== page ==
for the secrets everyone holds even within a close relationship and the impact
of revelations. It’s exactly what’s being discussed with regard to
the young men known as ‘the Bulger killers’ and their hopes for relationships
in the future. This theme is central to the novel but I’ll let you read
it to find out why.
What advice would you give young writers?
My advice always comes in paradoxes and is based on what I wish I had been told
when I was a young writer.
Have confidence in your own writing; particularly women, who are on average ten
years behind men in their writing careers, tend to wait for someone else to tell
them they’re good writers. That may never happen even if you’re a
marvelous writer. You need to believe in your own writing and convince others
that it’s good. At the same time, you should learn from others. It took
me a long time to realize that I could learn from rejections, even if I couldn’t
help being upset by them.
Publication is a business - be willing to learn your specific business. The fiction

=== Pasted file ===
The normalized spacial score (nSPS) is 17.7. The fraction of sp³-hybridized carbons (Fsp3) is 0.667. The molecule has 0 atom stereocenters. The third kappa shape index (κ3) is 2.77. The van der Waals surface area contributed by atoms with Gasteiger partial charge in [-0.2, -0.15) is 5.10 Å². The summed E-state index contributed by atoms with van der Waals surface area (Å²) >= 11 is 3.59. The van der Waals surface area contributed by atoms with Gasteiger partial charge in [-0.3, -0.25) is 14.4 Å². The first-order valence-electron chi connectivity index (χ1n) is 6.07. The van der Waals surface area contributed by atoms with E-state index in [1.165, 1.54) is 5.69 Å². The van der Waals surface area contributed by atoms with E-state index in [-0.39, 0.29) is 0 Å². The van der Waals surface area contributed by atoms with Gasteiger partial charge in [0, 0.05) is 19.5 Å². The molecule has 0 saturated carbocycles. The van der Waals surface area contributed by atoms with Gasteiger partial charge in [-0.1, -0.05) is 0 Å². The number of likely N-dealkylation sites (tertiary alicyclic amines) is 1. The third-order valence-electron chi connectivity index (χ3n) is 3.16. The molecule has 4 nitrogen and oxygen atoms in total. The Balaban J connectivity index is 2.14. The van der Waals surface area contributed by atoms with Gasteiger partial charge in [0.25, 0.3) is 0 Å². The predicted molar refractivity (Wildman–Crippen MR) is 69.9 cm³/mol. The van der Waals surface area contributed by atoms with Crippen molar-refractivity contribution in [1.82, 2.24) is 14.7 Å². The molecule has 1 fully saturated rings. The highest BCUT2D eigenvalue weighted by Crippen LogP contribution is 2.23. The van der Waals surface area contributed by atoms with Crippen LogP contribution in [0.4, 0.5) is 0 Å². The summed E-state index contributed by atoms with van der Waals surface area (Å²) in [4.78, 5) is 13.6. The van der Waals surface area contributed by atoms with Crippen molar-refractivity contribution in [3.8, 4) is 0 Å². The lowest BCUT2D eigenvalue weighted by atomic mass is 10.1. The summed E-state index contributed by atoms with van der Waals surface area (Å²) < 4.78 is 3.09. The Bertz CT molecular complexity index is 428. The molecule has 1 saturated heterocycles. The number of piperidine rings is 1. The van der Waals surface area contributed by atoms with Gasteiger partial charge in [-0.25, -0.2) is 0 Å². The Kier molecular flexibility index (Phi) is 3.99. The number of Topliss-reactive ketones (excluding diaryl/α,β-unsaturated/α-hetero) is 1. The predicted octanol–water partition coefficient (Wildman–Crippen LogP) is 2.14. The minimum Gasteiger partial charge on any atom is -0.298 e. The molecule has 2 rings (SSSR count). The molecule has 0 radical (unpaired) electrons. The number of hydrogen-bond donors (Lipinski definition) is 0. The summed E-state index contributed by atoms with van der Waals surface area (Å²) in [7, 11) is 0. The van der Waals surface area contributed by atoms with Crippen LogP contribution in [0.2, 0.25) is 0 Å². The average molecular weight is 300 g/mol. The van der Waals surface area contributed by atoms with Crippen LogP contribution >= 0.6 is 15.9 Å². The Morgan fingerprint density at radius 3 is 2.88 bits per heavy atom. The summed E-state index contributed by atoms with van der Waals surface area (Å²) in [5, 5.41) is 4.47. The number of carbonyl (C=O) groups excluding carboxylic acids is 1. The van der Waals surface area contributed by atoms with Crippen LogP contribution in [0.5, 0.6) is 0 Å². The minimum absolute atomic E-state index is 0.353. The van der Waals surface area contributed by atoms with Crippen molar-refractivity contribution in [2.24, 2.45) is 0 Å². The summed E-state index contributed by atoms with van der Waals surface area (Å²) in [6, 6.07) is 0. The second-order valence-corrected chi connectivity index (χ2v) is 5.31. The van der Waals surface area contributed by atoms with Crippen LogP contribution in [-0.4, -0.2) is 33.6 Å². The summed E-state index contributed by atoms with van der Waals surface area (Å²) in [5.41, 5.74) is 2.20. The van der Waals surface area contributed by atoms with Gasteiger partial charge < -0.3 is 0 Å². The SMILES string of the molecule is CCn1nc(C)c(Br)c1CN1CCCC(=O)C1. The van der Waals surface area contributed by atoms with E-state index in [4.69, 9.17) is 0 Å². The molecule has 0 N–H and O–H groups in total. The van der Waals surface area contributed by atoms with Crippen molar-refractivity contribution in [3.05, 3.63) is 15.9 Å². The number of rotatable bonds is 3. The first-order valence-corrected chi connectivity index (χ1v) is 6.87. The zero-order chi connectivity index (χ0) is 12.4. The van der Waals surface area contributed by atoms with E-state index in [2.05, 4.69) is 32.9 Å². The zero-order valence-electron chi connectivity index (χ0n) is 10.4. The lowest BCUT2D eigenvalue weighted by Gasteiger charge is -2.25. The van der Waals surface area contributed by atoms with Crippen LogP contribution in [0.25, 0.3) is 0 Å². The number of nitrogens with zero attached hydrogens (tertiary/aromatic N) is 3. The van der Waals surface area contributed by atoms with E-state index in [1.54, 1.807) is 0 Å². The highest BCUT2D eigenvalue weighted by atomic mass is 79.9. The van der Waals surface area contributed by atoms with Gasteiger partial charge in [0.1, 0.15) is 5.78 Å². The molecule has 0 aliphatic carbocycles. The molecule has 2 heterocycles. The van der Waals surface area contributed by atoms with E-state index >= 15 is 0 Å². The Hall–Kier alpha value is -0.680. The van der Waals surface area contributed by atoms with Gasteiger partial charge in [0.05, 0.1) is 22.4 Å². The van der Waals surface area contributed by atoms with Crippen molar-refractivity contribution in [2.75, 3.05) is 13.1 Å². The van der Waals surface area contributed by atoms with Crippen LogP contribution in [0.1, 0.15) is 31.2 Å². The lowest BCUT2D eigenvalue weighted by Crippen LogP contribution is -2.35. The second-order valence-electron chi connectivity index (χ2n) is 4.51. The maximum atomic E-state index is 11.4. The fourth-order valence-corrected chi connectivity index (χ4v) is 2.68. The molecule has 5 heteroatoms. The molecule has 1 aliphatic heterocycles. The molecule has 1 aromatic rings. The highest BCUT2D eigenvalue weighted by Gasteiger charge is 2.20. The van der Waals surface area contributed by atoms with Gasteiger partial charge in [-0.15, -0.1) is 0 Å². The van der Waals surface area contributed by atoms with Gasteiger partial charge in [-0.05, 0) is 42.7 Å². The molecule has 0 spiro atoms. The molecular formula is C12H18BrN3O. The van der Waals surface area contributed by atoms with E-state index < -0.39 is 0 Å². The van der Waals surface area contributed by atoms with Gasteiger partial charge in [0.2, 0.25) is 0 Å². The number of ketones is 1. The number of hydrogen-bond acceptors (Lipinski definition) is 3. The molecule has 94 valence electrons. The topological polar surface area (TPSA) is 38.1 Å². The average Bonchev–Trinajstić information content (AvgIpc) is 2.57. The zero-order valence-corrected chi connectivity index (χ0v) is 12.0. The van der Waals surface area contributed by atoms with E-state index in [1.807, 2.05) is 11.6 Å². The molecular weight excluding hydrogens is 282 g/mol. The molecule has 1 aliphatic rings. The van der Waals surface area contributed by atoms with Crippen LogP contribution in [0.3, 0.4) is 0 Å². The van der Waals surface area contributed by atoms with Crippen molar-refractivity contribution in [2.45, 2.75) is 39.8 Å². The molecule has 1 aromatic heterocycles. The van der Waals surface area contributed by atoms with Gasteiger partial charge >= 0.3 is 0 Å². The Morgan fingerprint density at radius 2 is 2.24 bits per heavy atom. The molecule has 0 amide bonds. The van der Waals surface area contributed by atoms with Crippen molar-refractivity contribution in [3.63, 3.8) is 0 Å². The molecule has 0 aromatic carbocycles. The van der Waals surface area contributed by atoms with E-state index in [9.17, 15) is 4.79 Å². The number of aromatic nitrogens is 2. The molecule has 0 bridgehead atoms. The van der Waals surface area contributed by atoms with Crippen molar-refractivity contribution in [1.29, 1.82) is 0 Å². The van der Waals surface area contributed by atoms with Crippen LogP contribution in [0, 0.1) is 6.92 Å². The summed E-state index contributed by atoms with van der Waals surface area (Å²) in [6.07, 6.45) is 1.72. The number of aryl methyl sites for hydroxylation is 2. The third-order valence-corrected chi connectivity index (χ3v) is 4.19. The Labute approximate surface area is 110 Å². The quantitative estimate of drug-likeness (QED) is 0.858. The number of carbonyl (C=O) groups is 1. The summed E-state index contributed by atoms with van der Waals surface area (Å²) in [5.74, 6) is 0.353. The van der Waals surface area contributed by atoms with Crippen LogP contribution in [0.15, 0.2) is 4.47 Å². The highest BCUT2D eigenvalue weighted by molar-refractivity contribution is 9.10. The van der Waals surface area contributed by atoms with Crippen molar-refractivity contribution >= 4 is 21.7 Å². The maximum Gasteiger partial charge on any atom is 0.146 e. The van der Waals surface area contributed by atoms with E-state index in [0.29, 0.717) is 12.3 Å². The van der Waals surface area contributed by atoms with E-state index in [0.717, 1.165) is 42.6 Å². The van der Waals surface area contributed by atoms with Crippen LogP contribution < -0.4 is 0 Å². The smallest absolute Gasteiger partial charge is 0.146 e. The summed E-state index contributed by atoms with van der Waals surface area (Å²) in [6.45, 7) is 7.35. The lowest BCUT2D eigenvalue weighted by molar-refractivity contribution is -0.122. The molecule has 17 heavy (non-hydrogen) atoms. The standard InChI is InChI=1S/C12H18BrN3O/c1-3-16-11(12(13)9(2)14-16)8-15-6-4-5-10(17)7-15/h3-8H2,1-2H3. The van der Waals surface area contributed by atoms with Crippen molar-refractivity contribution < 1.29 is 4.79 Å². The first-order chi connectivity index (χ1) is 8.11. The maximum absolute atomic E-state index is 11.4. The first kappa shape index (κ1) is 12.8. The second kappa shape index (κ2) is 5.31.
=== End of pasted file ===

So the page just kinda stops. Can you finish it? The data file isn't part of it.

world is different to poetry, to television drama, to screenplay . If you’re
expected to pitch an idea, that’s a skill you can learn (one I’m
just learning and find hard). At the same time, writing can also be highly emotional
- you need to know what’s private and also what is not for sale. If that
Hollywood ending is not what you want, how desperate are you for publication?
I’ve had suggestions for the ‘improvement’ of a stage play
that I would not consider for a second.
Read widely. Read what ‘s being written now. Talk to people who are writing
now. The INTERNET has opened up the world. At the same time, write your heart
out and don’t think you must know it all before you can write. Who knows
what your personal voice is or what it will become; sing and find out.
Never give up. It helps me cope with all the rejections if I always have something
out in the world seeking an audience; then when I get something rejected, I can
pin my hopes on what is still ‘out there’. Send as much as you can
out into the world rather than pin your hopes on one poem sent to one Editor.
Never give up.